Since being founded in 2013 by Australian guitarist David Lowy, The Dead Daisies have been a collective, with numerous members participating in the project. The latest addition to the lineup is legendary vocalist Glenn Hughes (Deep Purple), who takes over for John Corabi. Hughes also handles bass duties after the departure of Marco Mendoza (Thin Lizzy). Guitarist Doug Aldrich (Whitesnake, Dio) and drummer Deen Castronovo (Journey, Bad English) return for the band’s fifth album Holy Ground.
The album is hard rock, combining straightforward uptempo tracks such as “Like No Other (Bassline)” with more moderately paced, bluesier numbers like “Come Alive.” The band’s musical chops are indisputable, and this batch of songs is packed with memorable hooks and a lot of great riffs. Glenn Hughes is a marvel, still singing with power and range at 69 years old. The band has done at least one cover on their last few albums, and this time around tackle Humble Pie’s “30 Days In The Hole.” Holy Ground has a classic sensibility with modern production.
Ektomorf – Reborn (Napalm)
Picasso once remarked that good artists borrow and great artists steal, and Quentin Tarantino has built a career on that very ideal. Now 26 years in, Reborn, the latest LP from Hungarian groove-thrashers Ektomorf indicates they’re the exception to the rule.
The group have been pilfering from Max Cavalera’s projects for some time now, and continue to create largely derivative fare. They rip into each song with an enthusiasm akin to kids tearing into the wrapping paper at Christmas, but a distinctive personality eludes them. There’s more than a hint of Max’s bark in Zoltán Farkas’ vocal delivery, while “Smashing the Past” feels like a very poor man’s Soulfly, lyrics included. They’ve looked further afield for inspiration this time, too. Stomping “And the Dead Will Walk” fuses Metallica and Machine Head, but in passages the title track blatantly borrows from “Master of Puppets” – riffs, dynamics, et al. Reborn offers bruising yet wholly familiar metal with too many forgettable tunes.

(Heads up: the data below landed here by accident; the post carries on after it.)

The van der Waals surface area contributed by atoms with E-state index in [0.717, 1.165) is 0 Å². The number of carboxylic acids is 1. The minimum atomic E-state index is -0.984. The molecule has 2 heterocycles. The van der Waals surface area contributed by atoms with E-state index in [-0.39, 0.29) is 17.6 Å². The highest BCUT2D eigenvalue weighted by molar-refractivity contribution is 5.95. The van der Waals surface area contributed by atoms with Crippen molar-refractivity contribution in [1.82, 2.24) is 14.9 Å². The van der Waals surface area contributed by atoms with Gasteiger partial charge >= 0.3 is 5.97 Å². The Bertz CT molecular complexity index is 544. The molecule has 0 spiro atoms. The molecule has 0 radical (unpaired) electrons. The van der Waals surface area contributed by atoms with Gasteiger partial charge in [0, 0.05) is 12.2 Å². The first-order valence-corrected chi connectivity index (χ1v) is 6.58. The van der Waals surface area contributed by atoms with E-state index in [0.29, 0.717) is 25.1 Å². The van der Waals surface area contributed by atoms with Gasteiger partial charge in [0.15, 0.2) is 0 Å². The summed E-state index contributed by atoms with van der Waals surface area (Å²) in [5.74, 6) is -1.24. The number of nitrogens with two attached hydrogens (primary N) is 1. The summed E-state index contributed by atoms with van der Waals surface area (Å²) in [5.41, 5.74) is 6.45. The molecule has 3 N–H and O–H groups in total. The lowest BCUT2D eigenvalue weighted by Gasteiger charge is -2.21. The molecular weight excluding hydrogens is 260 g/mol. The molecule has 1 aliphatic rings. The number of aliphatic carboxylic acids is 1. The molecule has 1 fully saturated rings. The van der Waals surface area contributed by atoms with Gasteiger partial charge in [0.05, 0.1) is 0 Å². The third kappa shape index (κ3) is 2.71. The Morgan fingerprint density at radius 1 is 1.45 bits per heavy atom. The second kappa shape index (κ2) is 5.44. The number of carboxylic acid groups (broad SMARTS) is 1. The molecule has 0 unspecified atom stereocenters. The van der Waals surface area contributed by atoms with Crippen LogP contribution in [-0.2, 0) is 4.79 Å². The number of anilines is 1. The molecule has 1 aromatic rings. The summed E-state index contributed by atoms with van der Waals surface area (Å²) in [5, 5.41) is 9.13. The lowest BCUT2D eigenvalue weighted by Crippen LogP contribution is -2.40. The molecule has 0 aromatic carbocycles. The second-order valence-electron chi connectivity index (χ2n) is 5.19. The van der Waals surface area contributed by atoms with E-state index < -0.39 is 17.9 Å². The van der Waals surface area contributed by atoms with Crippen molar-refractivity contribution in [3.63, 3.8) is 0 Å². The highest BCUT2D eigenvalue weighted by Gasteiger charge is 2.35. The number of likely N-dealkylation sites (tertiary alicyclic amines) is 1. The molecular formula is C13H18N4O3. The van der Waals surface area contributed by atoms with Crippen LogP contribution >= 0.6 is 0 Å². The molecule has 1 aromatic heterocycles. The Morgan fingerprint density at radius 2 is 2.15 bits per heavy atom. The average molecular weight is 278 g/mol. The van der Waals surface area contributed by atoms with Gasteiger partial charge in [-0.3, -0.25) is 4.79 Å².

Jason Bieler And The Baron Von Bielski Orchestra – Songs For The Apocalypse (Frontiers)
Hard rock veteran Jason Bieler (Saigon Kick) has assembled quite the roster of collaborators for his “solo” record. Featuring Todd LaTorre, Devin Townsend, Bumblefoot, Benji Webbe and Dave Ellefson, to name a few, Songs For The Apocalypse is both a throwback to the heydays of AOR and an apt actualization of hard rock tropes. Modern riffs and progressive-inspired drum grooves cohabit with bluesy solos, Van Halen-esque vocal harmonies and the occasional synth flourishes.
Massive collaborative albums tend to feel bloated, a trap which Bieler and co. avoid for the most part. The production and songwriting are precise and efficient, never overindulgent. There’s a high chance you find yourself distractedly humming alone to this album’s many contagious hooks (“Down In A Hole,” “Anthem For Losers”). Overall, this is a solid album, with a wide palette of musical ideas, but it sags in the second half.
Labyrinth – Welcome To The Absurd Circus (Frontiers)
In 2017, after a seven year gap between albums, the Italian progressive power metal band Labyrinth returned with a revamped lineup and new album. 5/6 of that lineup return for Welcome To The Absurd Circus, with drummer Matt Peruzzi (Shadows Of Steel) the new addition.